Man who cooperated with feds against ‘Uncle Mick’ gambling ring cuts deal

Keith Benson admitted Tuesday that he took money for Vincent DelGiudice from Chicago to an unnamed individual in Las Vegas, who was then supposed to take it to Costa Rica to help fund DelGiudice’s gambling operation.

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A sign for the Dirksen Federal Courthouse, 219 S. Dearborn St.

Keith Benson might avoid a criminal conviction after helping the feds investigate Vincent “Uncle Mick” DelGiudice’s gambling ring.

Sun-Times file

Federal prosecutors struck a deal Tuesday with a key agent in a massive international gambling ring who cooperated with investigators and may now avoid a criminal conviction.

Keith Benson, 51, formally entered into what’s known as a deferred-prosecution agreement during a virtual court hearing. Under the terms of the two-year deal, Benson must remain employed, not break the law and keep cooperating with the feds.

If he does so, prosecutors are expected to seek dismissal of the gambling conspiracy charge leveled against him early in 2020.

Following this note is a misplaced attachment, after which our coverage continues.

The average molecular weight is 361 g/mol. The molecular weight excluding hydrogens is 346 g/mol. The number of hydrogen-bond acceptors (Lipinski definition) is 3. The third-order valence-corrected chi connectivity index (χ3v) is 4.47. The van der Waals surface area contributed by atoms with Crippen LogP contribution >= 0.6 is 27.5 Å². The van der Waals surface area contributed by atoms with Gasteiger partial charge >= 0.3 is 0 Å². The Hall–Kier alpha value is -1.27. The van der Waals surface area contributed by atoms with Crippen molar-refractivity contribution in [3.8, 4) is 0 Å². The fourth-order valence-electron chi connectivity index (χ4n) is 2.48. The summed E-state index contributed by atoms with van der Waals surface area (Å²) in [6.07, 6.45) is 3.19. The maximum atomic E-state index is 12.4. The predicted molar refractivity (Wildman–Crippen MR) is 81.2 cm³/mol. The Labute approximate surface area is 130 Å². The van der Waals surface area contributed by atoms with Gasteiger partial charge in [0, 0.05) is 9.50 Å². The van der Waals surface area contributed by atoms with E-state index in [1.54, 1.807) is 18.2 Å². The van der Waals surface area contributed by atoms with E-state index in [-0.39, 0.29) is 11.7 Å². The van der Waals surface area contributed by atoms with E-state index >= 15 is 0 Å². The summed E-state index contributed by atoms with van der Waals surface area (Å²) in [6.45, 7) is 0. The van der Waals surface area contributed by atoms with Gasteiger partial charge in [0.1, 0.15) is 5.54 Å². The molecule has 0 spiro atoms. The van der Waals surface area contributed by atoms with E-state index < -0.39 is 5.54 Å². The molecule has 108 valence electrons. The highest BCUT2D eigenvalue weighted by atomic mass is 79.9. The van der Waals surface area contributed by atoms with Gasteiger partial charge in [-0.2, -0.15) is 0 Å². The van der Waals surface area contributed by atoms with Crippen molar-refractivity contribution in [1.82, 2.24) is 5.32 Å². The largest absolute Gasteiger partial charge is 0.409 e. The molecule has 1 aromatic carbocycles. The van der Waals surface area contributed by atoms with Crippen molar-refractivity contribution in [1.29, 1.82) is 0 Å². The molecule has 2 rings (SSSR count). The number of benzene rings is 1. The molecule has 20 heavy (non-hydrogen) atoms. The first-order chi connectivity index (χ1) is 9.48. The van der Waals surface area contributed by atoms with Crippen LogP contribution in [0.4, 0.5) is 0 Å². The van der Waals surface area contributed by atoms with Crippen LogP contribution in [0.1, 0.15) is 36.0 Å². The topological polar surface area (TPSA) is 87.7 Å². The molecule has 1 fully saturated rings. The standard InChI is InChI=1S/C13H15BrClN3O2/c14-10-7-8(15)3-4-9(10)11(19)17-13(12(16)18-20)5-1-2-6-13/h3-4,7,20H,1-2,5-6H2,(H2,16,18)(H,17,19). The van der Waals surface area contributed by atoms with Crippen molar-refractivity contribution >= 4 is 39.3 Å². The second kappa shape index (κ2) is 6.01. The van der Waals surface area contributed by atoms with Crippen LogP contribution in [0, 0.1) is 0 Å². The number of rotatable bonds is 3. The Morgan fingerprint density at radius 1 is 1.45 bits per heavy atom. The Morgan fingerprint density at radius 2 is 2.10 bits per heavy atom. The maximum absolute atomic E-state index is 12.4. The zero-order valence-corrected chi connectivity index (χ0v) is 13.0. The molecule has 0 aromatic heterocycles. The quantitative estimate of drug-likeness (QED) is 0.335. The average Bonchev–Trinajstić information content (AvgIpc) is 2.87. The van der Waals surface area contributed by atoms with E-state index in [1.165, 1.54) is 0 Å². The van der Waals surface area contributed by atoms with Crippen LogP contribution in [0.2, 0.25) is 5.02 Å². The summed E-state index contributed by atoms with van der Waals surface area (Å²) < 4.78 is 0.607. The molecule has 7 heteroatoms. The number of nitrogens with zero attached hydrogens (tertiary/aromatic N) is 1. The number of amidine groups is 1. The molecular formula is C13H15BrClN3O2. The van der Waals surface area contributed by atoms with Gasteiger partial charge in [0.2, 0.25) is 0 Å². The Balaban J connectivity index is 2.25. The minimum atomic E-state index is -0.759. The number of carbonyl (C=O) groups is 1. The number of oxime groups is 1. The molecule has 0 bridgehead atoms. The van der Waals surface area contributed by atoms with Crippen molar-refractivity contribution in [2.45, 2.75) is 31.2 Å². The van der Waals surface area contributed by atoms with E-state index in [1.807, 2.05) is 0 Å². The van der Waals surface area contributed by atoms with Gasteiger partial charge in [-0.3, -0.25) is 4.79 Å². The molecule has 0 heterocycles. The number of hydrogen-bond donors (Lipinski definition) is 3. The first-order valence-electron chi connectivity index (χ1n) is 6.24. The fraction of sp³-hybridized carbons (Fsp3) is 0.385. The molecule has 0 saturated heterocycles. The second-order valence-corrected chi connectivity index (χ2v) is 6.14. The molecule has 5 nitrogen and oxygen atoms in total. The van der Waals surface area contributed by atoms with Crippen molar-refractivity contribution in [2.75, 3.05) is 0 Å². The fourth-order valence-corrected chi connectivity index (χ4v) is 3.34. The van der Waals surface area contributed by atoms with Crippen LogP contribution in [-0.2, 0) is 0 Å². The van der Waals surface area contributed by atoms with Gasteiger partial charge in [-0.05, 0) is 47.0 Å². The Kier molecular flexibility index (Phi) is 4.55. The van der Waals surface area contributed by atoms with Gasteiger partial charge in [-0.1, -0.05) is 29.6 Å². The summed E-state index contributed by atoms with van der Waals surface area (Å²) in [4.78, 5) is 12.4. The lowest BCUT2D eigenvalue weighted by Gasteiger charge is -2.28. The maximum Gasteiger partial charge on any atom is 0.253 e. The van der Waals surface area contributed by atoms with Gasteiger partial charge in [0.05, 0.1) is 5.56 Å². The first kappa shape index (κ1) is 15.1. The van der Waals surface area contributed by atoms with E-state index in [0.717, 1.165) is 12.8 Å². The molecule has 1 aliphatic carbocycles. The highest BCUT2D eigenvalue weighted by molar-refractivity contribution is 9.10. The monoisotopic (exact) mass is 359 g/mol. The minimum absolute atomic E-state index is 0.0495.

However, Benson also publicly admitted Tuesday his participation in the gambling ring run by Vincent “Uncle Mick” DelGiudice, who was sentenced in March to 18 months in prison.

Mettawa Mayor Casey Urlacher, brother of Chicago Bears great Brian Urlacher, originally faced charges in the case, along with DelGiudice and Benson. President Donald Trump pardoned Casey Urlacher in the final hours of his presidency, though.

Seven others were also charged in the case. Most have avoided prison, though Chicago Police Officer Nicholas Stella was sentenced to 15 months behind bars. Gregory Paloian, a bookie charged in a related prosecution in Chicago, was sentenced to 30 months in prison.

Jeffrey Gasior, charged in yet another related case in Indianapolis, was sentenced last week to two years in prison, according to prosecutors.

Benson told the feds that DelGiudice tried to keep his gambling operation running even after an April 2019 raid of his home that led to the discovery of more than $1 million in cash, two cash-counting machines, gold bars, silver and jewelry.

DelGiudice’s attorney has denied that allegation, insisting that “the vast majority of gambling activity ceased” immediately after that raid.

Benson also admitted Tuesday that he took money for DelGiudice from Chicago to an unnamed individual in Las Vegas, who was then supposed to take it to Costa Rica to help fund DelGiudice’s gambling operation.

DelGiudice paid a company in Costa Rica more than $10,000 a month to maintain his gambling website, prosecutors have said.

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